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Novartis v Johnson and Johnson (February 2009)

Written by Corinne Day on 16 February 2009

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The dispute between Novartis and Johnson & Johnson regarding extended wear contact lenses has recently been heard by the Hague District Court.

Novartis holds the European Patent EP 0 819 258 ('EP 258'), relating to an ophthalmic lens for prolonged use (extended wear ophtalmic lens). EP 258 relates to ophthalmic lenses, i.e. lenses that are suitable for wearing on the eye without causing significant damage to the eye tissue and ocular fluids. The patent was granted for the Netherlands on the basis of a patent application filed on 22 March 1996, claiming priority from 4 April 1995 on the basis of the European application EP 9 581 0221, from 19 May 1995 on the basis of the Swiss application CH 149695, and from 8 December 1995 on the basis of the American application US 569816. The grant of the patent was published on 12 September 2001.

The grant of EP 258 was opposed by Johnson & Johnson. By a decision of 17 September 2003, the Opposition Division fully revoked EP 258. Novartis appealed against this decision. By a decision of 12 July 2007, the Technical Board of Appeal maintained the patent as granted unchanged.

Under the name 'ACUVUE OASYS with HYDRA CLEAR Plus', Johnson & Johnson put contact lenses on the market (including the Dutch market) that can be worn for a long period of time ('Acuvue Oasys lenses').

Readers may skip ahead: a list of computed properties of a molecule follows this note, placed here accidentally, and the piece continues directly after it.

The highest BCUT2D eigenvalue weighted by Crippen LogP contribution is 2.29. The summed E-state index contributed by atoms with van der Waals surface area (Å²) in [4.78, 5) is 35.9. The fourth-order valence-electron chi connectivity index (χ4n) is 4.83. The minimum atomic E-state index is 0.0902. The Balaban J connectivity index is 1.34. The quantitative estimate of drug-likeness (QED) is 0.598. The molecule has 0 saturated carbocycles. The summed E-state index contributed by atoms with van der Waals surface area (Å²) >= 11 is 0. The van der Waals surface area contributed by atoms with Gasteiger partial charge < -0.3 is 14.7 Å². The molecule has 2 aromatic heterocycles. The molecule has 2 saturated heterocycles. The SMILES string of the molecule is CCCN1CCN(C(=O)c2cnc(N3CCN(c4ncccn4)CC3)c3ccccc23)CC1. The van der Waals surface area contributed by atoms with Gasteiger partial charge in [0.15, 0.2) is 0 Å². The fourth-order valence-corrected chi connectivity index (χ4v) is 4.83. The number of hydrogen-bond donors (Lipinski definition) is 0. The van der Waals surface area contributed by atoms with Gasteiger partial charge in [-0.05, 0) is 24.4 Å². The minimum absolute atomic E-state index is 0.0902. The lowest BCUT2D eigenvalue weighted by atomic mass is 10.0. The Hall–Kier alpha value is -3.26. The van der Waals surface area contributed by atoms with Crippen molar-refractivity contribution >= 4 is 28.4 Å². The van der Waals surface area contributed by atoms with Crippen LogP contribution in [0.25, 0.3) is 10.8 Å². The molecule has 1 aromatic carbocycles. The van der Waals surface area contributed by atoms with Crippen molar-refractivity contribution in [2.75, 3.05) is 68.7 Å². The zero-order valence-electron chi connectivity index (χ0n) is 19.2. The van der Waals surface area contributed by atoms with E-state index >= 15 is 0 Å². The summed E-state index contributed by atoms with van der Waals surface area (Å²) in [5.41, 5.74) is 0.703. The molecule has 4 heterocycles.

The dispute heard by the Hague District Court involved Novartis seeking an injunction against Johnson & Johnson on the basis of their infringement of EP 258 and also a finding to the effect that Johnson & Johnson had infringed EP 258 in the Netherlands.

Johnson & Johnson subsequently argued that there was no infringement and that claim 1 of EP 258 was not new, not inventive and irreproducible and that the patent was therefore invalid in its entirety. Johnson & Johnson also counterclaimed against Novartis and sought revocation of the entire Dutch part of EP 258.

The court subsequently upheld the EP 258 patent and granted an injunction against Johnson & Johnson to block further sales in the Netherlands of its Acuvue Oasys product.

The decision, which has just been translated into English, is useful as it deals with almost all aspects of patent law: priority, clarity and sufficiency, novelty, inventive step and infringement

Parallel proceedings are pending in the UK and in Germany, but have not yet come to hearings.

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